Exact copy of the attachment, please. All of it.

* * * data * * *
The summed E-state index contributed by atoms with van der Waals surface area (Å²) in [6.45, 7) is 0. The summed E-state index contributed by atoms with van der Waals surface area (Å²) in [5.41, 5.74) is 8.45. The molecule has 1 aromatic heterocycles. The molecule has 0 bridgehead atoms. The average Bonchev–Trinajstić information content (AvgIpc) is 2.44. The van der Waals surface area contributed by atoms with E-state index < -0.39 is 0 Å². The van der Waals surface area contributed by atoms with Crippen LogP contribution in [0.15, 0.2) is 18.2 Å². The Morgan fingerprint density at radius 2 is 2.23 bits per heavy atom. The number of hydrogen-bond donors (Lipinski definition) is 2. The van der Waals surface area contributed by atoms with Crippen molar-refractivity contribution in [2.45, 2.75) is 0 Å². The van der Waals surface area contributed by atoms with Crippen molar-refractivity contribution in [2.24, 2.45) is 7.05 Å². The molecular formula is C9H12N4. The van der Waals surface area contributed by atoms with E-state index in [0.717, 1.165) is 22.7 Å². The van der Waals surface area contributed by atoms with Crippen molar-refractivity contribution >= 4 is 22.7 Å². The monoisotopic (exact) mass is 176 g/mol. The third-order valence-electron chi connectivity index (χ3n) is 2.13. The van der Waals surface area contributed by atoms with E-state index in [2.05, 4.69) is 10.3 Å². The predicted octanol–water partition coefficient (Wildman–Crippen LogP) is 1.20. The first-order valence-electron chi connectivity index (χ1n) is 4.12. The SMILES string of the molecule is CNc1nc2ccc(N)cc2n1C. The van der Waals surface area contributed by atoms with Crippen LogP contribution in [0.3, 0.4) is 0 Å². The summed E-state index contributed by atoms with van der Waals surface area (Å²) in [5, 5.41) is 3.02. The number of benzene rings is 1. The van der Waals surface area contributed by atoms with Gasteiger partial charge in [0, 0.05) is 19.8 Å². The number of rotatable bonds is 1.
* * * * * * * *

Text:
The summed E-state index contributed by atoms with van der Waals surface area (Å²) in [6.45, 7) is 0. The summed E-state index contributed by atoms with van der Waals surface area (Å²) in [5.41, 5.74) is 8.45. The molecule has 1 aromatic heterocycles. The molecule has 0 bridgehead atoms. The average Bonchev–Trinajstić information content (AvgIpc) is 2.44. The van der Waals surface area contributed by atoms with E-state index < -0.39 is 0 Å². The van der Waals surface area contributed by atoms with Crippen LogP contribution in [0.15, 0.2) is 18.2 Å². The Morgan fingerprint density at radius 2 is 2.23 bits per heavy atom. The number of hydrogen-bond donors (Lipinski definition) is 2. The van der Waals surface area contributed by atoms with Crippen molar-refractivity contribution in [2.45, 2.75) is 0 Å². The van der Waals surface area contributed by atoms with Crippen molar-refractivity contribution in [2.24, 2.45) is 7.05 Å². The molecular formula is C9H12N4. The van der Waals surface area contributed by atoms with E-state index in [0.717, 1.165) is 22.7 Å². The van der Waals surface area contributed by atoms with Crippen molar-refractivity contribution >= 4 is 22.7 Å². The monoisotopic (exact) mass is 176 g/mol. The third-order valence-electron chi connectivity index (χ3n) is 2.13. The van der Waals surface area contributed by atoms with E-state index in [2.05, 4.69) is 10.3 Å². The predicted octanol–water partition coefficient (Wildman–Crippen LogP) is 1.20. The first-order valence-electron chi connectivity index (χ1n) is 4.12. The SMILES string of the molecule is CNc1nc2ccc(N)cc2n1C. The van der Waals surface area contributed by atoms with Crippen LogP contribution in [0.3, 0.4) is 0 Å². The summed E-state index contributed by atoms with van der Waals surface area (Å²) in [5, 5.41) is 3.02. The number of benzene rings is 1. The van der Waals surface area contributed by atoms with Gasteiger partial charge in [0, 0.05) is 19.8 Å². The number of rotatable bonds is 1.